- Film & TV
- 30 Oct 18
Golden Bear winner proves the Emperor has no clothes on.
The winner of the Berlin Film Festival’s Golden Bear, Adina Pintilie’s quasi-autobiographical film about sex and intimacy, Touch Me Not, suffers a simple logical fallacy. It believes that being naked, sexual or kinky inherently indicates honesty, vulnerability and emotional intelligence, and disallows posturing or shallowness. It quickly proves itself wrong.
The film is, at least, ambitious in its attempt to address intimacy, beauty and sexuality. Pintilie is an experimental filmmaker, and she plays herself while interviewing and filming different people as they address how they inhabit or avoid intimacy. Laura Benson plays Laura, the director’s muse/alter-ego, who embarks on a form of sexual tourism, speaking with sex workers, transgender people and BDSM enthusiasts in an attempt to exorcise her own emotional repression.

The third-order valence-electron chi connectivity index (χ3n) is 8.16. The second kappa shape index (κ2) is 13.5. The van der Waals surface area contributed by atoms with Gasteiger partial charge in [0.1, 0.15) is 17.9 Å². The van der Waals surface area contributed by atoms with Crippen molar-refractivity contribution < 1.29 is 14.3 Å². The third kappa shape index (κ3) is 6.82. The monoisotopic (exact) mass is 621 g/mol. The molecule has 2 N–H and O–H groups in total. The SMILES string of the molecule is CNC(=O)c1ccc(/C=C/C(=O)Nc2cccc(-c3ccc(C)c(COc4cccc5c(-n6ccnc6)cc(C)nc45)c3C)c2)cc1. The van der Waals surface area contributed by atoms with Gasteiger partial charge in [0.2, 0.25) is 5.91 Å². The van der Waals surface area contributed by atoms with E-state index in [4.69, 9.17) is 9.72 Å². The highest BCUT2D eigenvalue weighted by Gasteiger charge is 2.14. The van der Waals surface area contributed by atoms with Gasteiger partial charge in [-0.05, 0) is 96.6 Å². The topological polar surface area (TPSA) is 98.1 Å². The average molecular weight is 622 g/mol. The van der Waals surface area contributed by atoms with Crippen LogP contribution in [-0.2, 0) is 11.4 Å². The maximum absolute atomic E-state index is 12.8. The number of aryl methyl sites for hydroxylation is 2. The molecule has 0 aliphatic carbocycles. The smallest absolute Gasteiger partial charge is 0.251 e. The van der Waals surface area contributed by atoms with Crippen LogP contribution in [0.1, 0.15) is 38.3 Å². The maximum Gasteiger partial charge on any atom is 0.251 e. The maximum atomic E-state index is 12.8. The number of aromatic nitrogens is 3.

But there’s a level of objectification inherent in these interactions – and some of their “therapies” feel self-serving, performative, and not particularly enlightening. Scenes of Laura screaming repeatedly while being punched in the chest may have some Marina Abramovic-style primal rawness, but complex and enlightening it is not. The blur between reality and fiction further diminishes any sense of authenticity.